When is a Proof Not a Proof?
“What you see is what you print” has been a common mantra driving innovation in proofing for many years.
Once you can be sure that the file you output in your local design office can be produced to the exact same standard across the room, across town or across continents, you can sit back and stop worrying about brand consistency, color fidelity, brightness, contrast and the reproduction of specials.
Standards exist to enable this ‘ideal world’ scenario. But there’s a hitch.
Brand managers, marketers and print buyers are continually looking for ways to differentiate their printed products to achieve optimum impact for their target market. And print providers try to satisfy these demands through a variety of means and techniques, from printing on different presses and by different processes, to offering unusual formats, sophisticated finishes, inks and substrates. Most of these create relatively few problems for many proofing standards commonly in use today, but dangers lurk. There is one, particularly inconspicuous print variable that can jeopardize the healthiest client relationship: stock type.
Algorithms have long-existed to ensure accurate proofing on visibly different paper stocks, such as specialist newspapers like The Sporting Times. But when it comes to substrates that are ostensibly just white, it’s a whole different ball game. With different spectral responses to inks, suddenly a long-cherished standard is out of its league, you have a client baying for a reprint, or you’re fretting at the delivery end of a high-tech press wondering whether it’s finally time to retire!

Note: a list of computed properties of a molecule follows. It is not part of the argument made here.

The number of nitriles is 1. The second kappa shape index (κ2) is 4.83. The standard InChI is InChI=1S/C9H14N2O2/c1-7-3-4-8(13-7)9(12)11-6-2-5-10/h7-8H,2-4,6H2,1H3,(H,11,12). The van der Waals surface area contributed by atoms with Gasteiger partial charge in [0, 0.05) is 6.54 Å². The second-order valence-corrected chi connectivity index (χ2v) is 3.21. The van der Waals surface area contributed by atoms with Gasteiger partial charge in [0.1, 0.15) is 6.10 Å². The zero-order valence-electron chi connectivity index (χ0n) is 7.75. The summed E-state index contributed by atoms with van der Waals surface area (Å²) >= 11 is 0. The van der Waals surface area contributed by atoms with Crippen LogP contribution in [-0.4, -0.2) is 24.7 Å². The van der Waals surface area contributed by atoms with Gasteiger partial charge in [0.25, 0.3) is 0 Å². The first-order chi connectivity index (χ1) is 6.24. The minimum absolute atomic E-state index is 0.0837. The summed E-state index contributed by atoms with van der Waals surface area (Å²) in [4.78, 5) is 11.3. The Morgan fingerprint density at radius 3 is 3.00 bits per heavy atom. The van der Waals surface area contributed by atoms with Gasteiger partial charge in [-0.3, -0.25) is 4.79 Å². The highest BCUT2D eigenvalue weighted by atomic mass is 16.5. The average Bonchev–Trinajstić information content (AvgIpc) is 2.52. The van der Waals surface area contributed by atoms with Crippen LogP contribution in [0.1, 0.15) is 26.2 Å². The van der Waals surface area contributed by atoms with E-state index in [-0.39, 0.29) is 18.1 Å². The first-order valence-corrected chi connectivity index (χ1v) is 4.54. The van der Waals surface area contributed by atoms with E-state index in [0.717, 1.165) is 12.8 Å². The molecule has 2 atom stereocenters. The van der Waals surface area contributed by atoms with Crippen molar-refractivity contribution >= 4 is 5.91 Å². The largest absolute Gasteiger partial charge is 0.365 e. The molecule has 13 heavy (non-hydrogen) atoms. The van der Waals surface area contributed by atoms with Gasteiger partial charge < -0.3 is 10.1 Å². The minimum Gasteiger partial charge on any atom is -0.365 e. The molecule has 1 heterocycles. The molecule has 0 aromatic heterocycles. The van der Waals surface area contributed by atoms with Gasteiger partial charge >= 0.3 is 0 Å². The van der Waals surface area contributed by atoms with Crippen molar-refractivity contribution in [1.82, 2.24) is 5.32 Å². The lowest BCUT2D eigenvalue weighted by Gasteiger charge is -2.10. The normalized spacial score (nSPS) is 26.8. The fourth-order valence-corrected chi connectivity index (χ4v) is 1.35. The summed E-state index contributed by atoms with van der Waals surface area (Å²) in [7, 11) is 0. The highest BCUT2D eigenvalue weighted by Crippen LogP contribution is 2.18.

Getting to the (White) Point
Since 2006, the GRACoL dataset has been widely accepted in North America as the de facto standard reference print condition for commercial printing and proofing. Then, in 2013, the GRACoL Committee introduced a new dataset version. The main reason for the GRACoL 2013 standard, was “to keep up with industry trends.” Primary among these trends was the ongoing pursuit of brighter whites.
Just like laundry and teeth, whiter whites impress.
When it comes to print, they provide the perfect backdrop for a clean, fresh image where colors pop. Paper manufacturers (like their counterparts in the toothpaste, shampoo and laundry detergent industries) create on-trend substrates by using optical brightening agents (OBAs).
By absorbing UV light and reflecting it as visible blue, viewed in any environment where UV light is present, OBAs eliminate wishy-washy, off-white casts, making colors bounce with vitality. It’s an effect designed for the eye but which spectrophotometers couldn’t always measure consistently and accurately. In the circumstances, was a proof still really a reliable proof?
Working in close association with international (ISO) and US (CGATS) printing standards, the GRACoL Committee developed the 2013 dataset optimized to ensure the closest possible parity with seven printing processes. Its slightly bluer white point (95 L*, 1 a*, -4 b*) is in line with today’s premium commercial stocks, ensuring a quicker, simpler process when simulating proofs.
Although legacy 2006 image files and proofs are compatible with GRACoL 2013, the new standard draws a line in the sand for the commercial printing industry going forward: the difference between “good enough” and the “ideal print.”
The good news is that suppliers to the industry like CGS have honored their commitments by dedicating R&D to help their customers stay ahead of the curve in ensuring their digital proofs can guarantee any final offset print product. Tailored solutions include software, measurement tools, and proofing media that help implement the standards within day-to-day operations.
Profiles for GRACoL 2013, and other CGATS21-2 reference print conditions can be downloaded from the Idealliance website [www.idealliance.org].